What's going on with polar ice sheets?
With the Arctic and Antarctic experiencing below average, if not record-low, sea-ice coverage, climate and polar researchers are scrambling to quantify how ice loss could affect global sea levels.
Recent measurements show that the Arctic’s sea ice extent in January was the lowest ever in the satellite record, while the Antarctic also saw lower than average ice coverage last month and a major ice sheet there could be verging on instability.
The reports come at a time when climate and polar researchers are investigating the potential for heavy melting of ice sheets in the Arctic and Antarctic, and the effects the loss of the ice could have on global sea levels.
According to the National Snow and Ice Data Center (NSIDC), January’s sea ice extent in the Arctic averaged 5.2 million square miles, down from the more than 5.6-million-square-mile average observed between 1981 and 2010. The previous January low came in 2011; this month’s mark was around 35,000 square miles less than that record.
The NSIDC, which researches and manages data about frozen regions around the globe and their climates, says the drop varied significantly from highs observed last January. The month’s unusually high temperatures, which were caused by a strong negative phase arctic oscillation – a variance in air pressure between the poles and more central latitudes – led to the extremely low ice coverage throughout much of the Arctic region.
The Barents, Kara, and East Greenland seas had “unusually low ice coverage,” and less than average coverage in the Bering Sea and Sea of Okhotsk was observed. Ice in the waters surrounding most of northeastern Canada and western Greenland were reported to be “near average.”
This data continues a negative decade-over-decade trend for January. The month’s average now sits at negative 3.2 percent every decade based on data collected since 1979. It also continues a trend of a less than 5.5-million-square-mile extent reported in each consecutive January since 2005.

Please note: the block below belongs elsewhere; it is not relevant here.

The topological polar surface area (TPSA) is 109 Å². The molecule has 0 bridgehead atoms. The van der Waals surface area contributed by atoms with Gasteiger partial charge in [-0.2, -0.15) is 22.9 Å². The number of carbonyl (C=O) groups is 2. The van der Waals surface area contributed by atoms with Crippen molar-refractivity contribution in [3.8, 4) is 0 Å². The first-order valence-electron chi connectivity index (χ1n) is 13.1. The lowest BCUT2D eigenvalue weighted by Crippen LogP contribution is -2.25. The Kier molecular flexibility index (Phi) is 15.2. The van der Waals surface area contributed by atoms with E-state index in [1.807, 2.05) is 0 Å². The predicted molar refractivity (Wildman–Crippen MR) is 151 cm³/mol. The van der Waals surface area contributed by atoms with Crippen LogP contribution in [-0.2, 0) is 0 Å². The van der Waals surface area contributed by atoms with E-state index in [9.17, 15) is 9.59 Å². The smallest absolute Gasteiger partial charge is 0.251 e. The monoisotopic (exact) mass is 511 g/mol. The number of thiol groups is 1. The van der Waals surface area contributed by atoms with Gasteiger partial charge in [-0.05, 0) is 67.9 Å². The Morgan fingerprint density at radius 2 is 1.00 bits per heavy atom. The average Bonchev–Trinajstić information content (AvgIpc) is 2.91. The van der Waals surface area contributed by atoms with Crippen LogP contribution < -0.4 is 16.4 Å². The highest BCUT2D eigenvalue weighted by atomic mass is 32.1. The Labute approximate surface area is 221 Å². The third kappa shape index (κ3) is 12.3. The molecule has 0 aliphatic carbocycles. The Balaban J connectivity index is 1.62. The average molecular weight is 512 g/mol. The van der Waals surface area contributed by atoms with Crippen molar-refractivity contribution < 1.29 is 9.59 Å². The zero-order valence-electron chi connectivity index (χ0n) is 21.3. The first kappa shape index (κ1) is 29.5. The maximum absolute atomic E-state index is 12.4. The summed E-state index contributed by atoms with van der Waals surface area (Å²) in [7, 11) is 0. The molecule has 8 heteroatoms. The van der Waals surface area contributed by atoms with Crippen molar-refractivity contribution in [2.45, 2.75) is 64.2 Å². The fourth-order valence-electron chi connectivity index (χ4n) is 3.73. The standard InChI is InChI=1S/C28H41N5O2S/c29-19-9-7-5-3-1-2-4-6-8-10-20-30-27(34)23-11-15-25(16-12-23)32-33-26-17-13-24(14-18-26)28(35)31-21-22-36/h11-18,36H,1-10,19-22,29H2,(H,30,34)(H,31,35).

Despite what appears to be a consistent downward tendency in sea ice extent, a recent study published in Geophysical Research Letters suggests that the rate of Arctic ice loss may actually be slowing, at least in the Atlantic. Even though the January trend is on a negative trajectory, a tendency for more ice overall has been observed since 2005.
“There is little doubt that we will see a decline in Arctic sea ice cover in this century in response to anthropogenic warming,” according to the research letter. However, “internal climate variations and other external forcings could generate considerable spread in Arctic sea ice trends on decadal timescales.”
This research is supported by analysis of Meridional Overturning Circulation in the Atlantic, ocean patterns that circulate warm water to the Arctic and reduce the ice extent. While the study focuses on the Atlantic’s circulation, warming waters on the other side of the pole could persist.
Another recently released study concerning an Antarctic ice sheet could also point to changes in ice levels at that pole and its effects on global waters. The West Antarctic Ice Sheet (WAIS), “considered the major contributor to global sea level rise” tens of thousands of years ago, could be primed to repeat history if the effects of greenhouse gases partially melt or collapse the sheet. The WAIS could have added several meters to seawater levels globally at a time when polar temperatures averaged 2 degrees Celsius higher than they are today.
While the researchers behind the study and its simulations are still not certain about the effects of the potential WAIS melt, “Given a business-as-usual scenario of global warming, the collapse of the West Antarctic could proceed very rapidly and the West Antarctic ice masses could completely disappear within the next 1,000 years,” according to lead author Johannes Sutter of the Alfred Wegener Institute for Polar and Marine Research.
The study estimates that the melt could lead to a sea level increase of 3 to 5 meters, notwithstanding a the potential for a rise of several more if ice at the Arctic pole also continues to disappear.